A new poll by WPA Intelligence, a Republican polling company, puts Ross Spano 7 points ahead of his Democratic challenger, Kristen Carlson, in Florida’s 15th Congressional District.
Anti-big government group Club for Growth Action commissioned the poll for the district that covers parts of Hillsborough, Lake and Polk counties.
The poll also showed Spano with advantages in name recognition and party affiliation.
Spano scored a 56 percent name ID from survey respondents and among those who offered their opinion on the Dover state Representative, he scored a plus-14 in favorability. Carlson scored 25 percent in the name ID portion of the survey and had a plus-6 favorability rating among the 16 percent of voters who shared their opinion.
The poll also asked respondents how they would vote in a generic election between a Republican and a Democrat and the GOP came out on top by 4 points, 48-44 percent, with 8 percent undecided.
Swapping out the generics for the head-to-head slated for the ballot saw Spano take a 46-39 percent lead over Carlson. While his lead is larger than that of a generic Republican, undecideds jumped to 15 percent in that portion of the poll, a possible ray of hope for Carlson’s chances in the R+13 district.
CD 15 covers Brandon and Polk City as well as Lakeland and Dover, where Spano lives. The district is highly conservative. It favored Donald Trump 10 percentage points in 2016, but a previous poll found Spano and Carlson polling within the margin of error with Spano only having a slight edge over his Democratic opponent.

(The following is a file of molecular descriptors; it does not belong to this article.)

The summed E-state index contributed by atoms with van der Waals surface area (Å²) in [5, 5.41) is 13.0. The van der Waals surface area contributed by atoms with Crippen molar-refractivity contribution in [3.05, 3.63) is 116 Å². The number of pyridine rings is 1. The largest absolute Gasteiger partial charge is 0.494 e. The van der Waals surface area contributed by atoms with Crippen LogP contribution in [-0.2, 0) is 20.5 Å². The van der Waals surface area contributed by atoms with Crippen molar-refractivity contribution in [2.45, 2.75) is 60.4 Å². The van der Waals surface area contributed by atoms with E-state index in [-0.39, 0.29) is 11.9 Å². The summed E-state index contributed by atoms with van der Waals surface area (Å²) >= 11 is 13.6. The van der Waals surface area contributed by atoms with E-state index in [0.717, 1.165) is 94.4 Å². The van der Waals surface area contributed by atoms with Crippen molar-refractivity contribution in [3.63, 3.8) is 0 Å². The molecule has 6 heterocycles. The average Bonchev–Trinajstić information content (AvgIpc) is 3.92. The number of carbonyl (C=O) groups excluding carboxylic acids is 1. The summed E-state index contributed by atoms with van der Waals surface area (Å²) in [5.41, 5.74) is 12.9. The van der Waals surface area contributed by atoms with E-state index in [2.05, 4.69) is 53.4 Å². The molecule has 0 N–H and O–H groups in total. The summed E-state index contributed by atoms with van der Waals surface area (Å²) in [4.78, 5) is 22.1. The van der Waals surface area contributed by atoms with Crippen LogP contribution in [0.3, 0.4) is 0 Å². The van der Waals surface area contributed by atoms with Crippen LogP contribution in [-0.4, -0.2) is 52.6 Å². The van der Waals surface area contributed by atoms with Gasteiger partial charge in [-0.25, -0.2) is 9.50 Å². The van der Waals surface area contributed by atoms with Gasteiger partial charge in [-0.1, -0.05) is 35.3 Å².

The two are in a heated contest to replace outgoing Congressman Dennis Ross, who announced earlier this year that he would not seek re-election. Ross scored a 15 point victory over his Democratic challenger two years ago.
Carlson launched a television ad last week touting her record fighting special interests and specifically mentioned a case in which she successfully sued for better food labeling after an out-of-state orange juice manufacturer was selling its product to public schools as 100 percent pure when the juice actually contained other additives like sugar.
Spano’s campaign called her out for hypocrisy because she had also worked on behalf of local orange juice manufacturers on testing methods for a banned chemical. Carlson defends that issue, saying the products imported from Brazil were being tested in highly concentrated form and would have passed inspections if they were tested in their diluted forms, which is how consumers would drink the juice.